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Welcome to playoff football. Or as it’s known in Fort Bragg and St. Helena, the eighth week of the NCL I regular season.

Fourteen days after their league-championship showdown, the Timberwolves and Saints will tee it up one more time this Friday night in the first round of the North Coast Section Division 4 bracket. It will almost certainly be another hard-fought and entertaining football game, but to Fort Bragg coach Roy Perkins it just doesn’t have that postseason atmosphere.

“I’m happier than hell we’re in the playoffs, and the challenge of playing St. Helena will be a quality game. They’re excellent coaches and they play good, clean football,” Perkins said. “But it would be nice to play a San Marin or someone we haven’t played before. Unfortunately, it seems what’s best for the kids is not a priority people seem to think about.”

Especially frustrating to Perkins is that the pairing of the NCL I’s top two teams in the first round is the latest falling domino in a chain reaction that began in September when football powerhouses Cardinal Newman and Marin Catholic announced they were withdrawing petitions to compete in Division 3, and instead would drop down to Division 4, where their enrollments properly placed them.

If the two Catholic schools had stayed put, Fort Bragg (10-0) presumably would be the No. 6 seed in D4, and would host Hercules this Friday. St. Helena (9-1) would have been the No. 7 seed, and would get a home game against Encinal. If the two Redwood Empire teams won those openers, each would have a fighting chance in the next round.

As it stands, Fort Bragg is the No. 8, St. Helena the No. 9, and the winner of their game will advance to take on top seed Marin Catholic, a program with nine section championships and experience playing much larger schools.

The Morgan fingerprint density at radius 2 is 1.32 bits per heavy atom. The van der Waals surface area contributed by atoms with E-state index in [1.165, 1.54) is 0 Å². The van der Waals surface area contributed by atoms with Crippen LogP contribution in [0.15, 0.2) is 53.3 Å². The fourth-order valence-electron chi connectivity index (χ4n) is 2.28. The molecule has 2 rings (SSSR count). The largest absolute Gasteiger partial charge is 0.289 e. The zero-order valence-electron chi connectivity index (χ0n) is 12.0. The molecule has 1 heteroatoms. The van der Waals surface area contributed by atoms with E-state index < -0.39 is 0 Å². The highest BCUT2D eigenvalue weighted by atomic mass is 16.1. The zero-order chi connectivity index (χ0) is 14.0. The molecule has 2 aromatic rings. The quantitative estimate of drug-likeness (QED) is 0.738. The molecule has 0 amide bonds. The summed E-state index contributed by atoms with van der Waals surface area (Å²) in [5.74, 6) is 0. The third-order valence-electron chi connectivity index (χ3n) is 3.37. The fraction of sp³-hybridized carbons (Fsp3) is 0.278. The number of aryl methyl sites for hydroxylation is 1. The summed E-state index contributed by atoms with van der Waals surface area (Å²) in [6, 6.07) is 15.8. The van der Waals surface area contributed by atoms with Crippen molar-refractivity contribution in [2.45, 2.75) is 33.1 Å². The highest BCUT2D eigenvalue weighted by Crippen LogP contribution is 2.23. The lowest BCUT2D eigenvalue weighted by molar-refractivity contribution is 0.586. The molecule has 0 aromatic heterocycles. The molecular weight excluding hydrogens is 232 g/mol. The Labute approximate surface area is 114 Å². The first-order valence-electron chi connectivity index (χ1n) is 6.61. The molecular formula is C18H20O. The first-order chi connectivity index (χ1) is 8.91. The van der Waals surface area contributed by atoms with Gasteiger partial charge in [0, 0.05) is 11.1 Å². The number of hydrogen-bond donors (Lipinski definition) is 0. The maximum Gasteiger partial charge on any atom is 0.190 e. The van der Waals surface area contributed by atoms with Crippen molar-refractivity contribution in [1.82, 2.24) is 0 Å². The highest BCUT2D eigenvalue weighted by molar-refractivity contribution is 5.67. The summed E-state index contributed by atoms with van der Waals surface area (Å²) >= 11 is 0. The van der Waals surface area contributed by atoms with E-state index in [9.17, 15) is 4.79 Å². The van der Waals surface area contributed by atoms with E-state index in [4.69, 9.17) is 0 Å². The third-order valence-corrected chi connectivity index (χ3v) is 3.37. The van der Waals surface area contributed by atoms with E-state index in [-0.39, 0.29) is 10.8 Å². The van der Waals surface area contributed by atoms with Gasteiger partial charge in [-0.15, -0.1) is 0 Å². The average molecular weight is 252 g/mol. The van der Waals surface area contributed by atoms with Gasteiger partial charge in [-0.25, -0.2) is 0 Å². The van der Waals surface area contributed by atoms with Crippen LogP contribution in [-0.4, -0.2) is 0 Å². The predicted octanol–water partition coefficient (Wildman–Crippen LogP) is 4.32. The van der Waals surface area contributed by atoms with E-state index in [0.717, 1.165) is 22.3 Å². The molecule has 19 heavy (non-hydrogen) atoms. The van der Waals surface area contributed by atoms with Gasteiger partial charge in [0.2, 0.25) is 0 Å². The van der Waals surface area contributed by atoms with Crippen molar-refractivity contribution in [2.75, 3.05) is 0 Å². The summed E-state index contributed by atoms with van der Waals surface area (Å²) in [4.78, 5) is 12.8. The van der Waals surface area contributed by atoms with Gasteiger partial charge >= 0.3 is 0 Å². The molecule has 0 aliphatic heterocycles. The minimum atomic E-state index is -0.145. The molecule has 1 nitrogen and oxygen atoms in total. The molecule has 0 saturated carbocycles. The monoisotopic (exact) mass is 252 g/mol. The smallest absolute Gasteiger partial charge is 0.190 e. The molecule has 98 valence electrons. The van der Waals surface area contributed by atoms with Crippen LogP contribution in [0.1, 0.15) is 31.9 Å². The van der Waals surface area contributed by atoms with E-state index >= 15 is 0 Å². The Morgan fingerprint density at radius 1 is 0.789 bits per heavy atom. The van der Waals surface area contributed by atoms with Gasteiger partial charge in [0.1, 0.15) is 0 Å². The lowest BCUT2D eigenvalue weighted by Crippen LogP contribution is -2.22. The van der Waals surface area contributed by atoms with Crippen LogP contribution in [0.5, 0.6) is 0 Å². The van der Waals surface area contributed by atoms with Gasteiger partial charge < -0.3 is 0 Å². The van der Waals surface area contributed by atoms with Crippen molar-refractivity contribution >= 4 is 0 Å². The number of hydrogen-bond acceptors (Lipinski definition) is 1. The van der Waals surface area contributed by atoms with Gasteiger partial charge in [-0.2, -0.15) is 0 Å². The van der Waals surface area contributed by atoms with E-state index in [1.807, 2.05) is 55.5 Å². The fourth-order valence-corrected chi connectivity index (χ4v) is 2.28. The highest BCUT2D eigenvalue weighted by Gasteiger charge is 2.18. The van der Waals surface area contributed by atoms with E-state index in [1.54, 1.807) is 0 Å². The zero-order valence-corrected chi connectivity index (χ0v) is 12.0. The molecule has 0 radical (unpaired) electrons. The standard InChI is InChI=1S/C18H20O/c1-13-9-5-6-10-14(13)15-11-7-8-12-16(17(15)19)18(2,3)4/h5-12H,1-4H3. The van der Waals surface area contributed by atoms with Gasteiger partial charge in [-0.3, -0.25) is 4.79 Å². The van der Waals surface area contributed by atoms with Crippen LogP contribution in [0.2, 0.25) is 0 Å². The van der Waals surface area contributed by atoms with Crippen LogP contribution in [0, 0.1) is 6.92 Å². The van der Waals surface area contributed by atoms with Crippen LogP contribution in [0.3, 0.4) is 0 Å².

It didn’t sit well with Perkins when Cardinal Newman and Marin Catholic settled into Division 4, and it still doesn’t.

“Now of course as a coach I’m going to believe we can play St. Helena and win, then go to Marin Catholic and be extremely competitive,” Perkins said. “But it’s also sad that the decisions of Marin Catholic and Cardinal Newman greatly affect the kids I have. I’ve been coaching up here for 35 years. I have this great team, and I know there’s a very good chance they’ll experience a loss in their last game — and not against a team they should be playing.”

Perkins said he analyzed Newman’s 10-game schedule and found that the average enrollment of the Cardinals’ opponents was about 1,500 students. Marin Catholic’s opponents, he said, averaged about 1,400.

“And then they drop down and end up playing us, with 520 students?” Perkins said. “I don’t see how that’s good for football.”

St. Helena coach Brandon Farrell is more philosophical about his team’s draw.

“I will say, when you look ahead at the playoffs, it’s fun to look at how you might match up against teams you haven’t played before,” Farrell said. “In reality, we’re up against Fort Bragg and we have to deal with that. All in all, there’s that anticipation of playing somebody different. But whoever you get, you’d better play your best game.”